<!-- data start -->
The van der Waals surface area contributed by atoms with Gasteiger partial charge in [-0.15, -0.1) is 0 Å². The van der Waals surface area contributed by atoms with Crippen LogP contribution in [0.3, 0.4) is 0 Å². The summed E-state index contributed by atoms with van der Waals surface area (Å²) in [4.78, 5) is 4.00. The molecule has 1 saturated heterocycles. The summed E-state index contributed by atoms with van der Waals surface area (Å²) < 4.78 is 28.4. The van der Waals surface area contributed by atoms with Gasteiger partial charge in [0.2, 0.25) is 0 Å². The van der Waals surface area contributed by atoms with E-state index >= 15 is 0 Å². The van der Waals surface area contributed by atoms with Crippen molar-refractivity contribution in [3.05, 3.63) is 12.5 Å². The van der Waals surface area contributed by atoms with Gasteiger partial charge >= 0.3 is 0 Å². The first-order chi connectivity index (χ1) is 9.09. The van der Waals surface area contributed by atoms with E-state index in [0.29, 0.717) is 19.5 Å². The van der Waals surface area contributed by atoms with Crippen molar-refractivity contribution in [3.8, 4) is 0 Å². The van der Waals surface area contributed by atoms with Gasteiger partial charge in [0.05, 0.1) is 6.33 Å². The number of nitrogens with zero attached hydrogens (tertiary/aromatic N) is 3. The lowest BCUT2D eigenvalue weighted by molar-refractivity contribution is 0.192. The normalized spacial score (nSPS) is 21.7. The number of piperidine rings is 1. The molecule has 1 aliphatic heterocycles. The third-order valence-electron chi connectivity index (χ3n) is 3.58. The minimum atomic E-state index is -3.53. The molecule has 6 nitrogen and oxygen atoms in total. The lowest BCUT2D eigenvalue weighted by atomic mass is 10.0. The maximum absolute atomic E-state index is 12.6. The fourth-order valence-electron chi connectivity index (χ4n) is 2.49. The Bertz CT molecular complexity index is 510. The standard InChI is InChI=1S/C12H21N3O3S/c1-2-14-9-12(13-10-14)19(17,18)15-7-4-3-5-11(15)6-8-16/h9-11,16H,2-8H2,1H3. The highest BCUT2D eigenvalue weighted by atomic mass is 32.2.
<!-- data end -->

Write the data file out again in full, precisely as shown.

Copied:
The van der Waals surface area contributed by atoms with Gasteiger partial charge in [-0.15, -0.1) is 0 Å². The van der Waals surface area contributed by atoms with Crippen LogP contribution in [0.3, 0.4) is 0 Å². The summed E-state index contributed by atoms with van der Waals surface area (Å²) in [4.78, 5) is 4.00. The molecule has 1 saturated heterocycles. The summed E-state index contributed by atoms with van der Waals surface area (Å²) < 4.78 is 28.4. The van der Waals surface area contributed by atoms with Gasteiger partial charge in [0.2, 0.25) is 0 Å². The van der Waals surface area contributed by atoms with E-state index >= 15 is 0 Å². The van der Waals surface area contributed by atoms with Crippen molar-refractivity contribution in [3.05, 3.63) is 12.5 Å². The van der Waals surface area contributed by atoms with Gasteiger partial charge >= 0.3 is 0 Å². The first-order chi connectivity index (χ1) is 9.09. The van der Waals surface area contributed by atoms with E-state index in [0.29, 0.717) is 19.5 Å². The van der Waals surface area contributed by atoms with Crippen molar-refractivity contribution in [3.8, 4) is 0 Å². The van der Waals surface area contributed by atoms with Gasteiger partial charge in [0.05, 0.1) is 6.33 Å². The number of nitrogens with zero attached hydrogens (tertiary/aromatic N) is 3. The lowest BCUT2D eigenvalue weighted by molar-refractivity contribution is 0.192. The normalized spacial score (nSPS) is 21.7. The number of piperidine rings is 1. The molecule has 1 aliphatic heterocycles. The third-order valence-electron chi connectivity index (χ3n) is 3.58. The minimum atomic E-state index is -3.53. The molecule has 6 nitrogen and oxygen atoms in total. The lowest BCUT2D eigenvalue weighted by atomic mass is 10.0. The maximum absolute atomic E-state index is 12.6. The fourth-order valence-electron chi connectivity index (χ4n) is 2.49. The Bertz CT molecular complexity index is 510. The standard InChI is InChI=1S/C12H21N3O3S/c1-2-14-9-12(13-10-14)19(17,18)15-7-4-3-5-11(15)6-8-16/h9-11,16H,2-8H2,1H3. The highest BCUT2D eigenvalue weighted by atomic mass is 32.2.